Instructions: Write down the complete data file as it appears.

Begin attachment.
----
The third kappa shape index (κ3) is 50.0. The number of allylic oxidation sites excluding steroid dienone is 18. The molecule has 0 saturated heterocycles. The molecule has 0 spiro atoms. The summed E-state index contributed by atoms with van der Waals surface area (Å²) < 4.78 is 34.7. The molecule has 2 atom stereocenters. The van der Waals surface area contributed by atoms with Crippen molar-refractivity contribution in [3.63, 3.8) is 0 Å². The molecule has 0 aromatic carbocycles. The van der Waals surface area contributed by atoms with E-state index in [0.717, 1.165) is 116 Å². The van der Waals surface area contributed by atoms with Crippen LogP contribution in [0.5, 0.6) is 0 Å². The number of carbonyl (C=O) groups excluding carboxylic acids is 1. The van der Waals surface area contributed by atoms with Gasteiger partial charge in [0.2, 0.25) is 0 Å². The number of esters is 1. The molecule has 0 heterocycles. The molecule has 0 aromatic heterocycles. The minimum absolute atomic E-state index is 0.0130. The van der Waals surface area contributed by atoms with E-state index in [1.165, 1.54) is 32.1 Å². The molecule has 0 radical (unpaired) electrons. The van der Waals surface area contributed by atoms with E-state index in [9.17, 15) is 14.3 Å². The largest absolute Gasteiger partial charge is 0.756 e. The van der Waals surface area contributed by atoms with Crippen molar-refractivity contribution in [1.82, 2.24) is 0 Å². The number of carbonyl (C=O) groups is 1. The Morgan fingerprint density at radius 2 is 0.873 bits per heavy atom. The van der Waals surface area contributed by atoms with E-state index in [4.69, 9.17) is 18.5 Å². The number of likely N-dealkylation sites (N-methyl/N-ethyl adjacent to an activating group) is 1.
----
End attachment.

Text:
The third kappa shape index (κ3) is 50.0. The number of allylic oxidation sites excluding steroid dienone is 18. The molecule has 0 saturated heterocycles. The molecule has 0 spiro atoms. The summed E-state index contributed by atoms with van der Waals surface area (Å²) < 4.78 is 34.7. The molecule has 2 atom stereocenters. The van der Waals surface area contributed by atoms with Crippen molar-refractivity contribution in [3.63, 3.8) is 0 Å². The molecule has 0 aromatic carbocycles. The van der Waals surface area contributed by atoms with E-state index in [0.717, 1.165) is 116 Å². The van der Waals surface area contributed by atoms with Crippen LogP contribution in [0.5, 0.6) is 0 Å². The number of carbonyl (C=O) groups excluding carboxylic acids is 1. The van der Waals surface area contributed by atoms with Gasteiger partial charge in [0.2, 0.25) is 0 Å². The number of esters is 1. The molecule has 0 heterocycles. The molecule has 0 aromatic heterocycles. The minimum absolute atomic E-state index is 0.0130. The van der Waals surface area contributed by atoms with E-state index in [1.165, 1.54) is 32.1 Å². The molecule has 0 radical (unpaired) electrons. The van der Waals surface area contributed by atoms with E-state index in [9.17, 15) is 14.3 Å². The largest absolute Gasteiger partial charge is 0.756 e. The van der Waals surface area contributed by atoms with Crippen molar-refractivity contribution in [1.82, 2.24) is 0 Å². The number of carbonyl (C=O) groups is 1. The Morgan fingerprint density at radius 2 is 0.873 bits per heavy atom. The van der Waals surface area contributed by atoms with E-state index in [4.69, 9.17) is 18.5 Å². The number of likely N-dealkylation sites (N-methyl/N-ethyl adjacent to an activating group) is 1.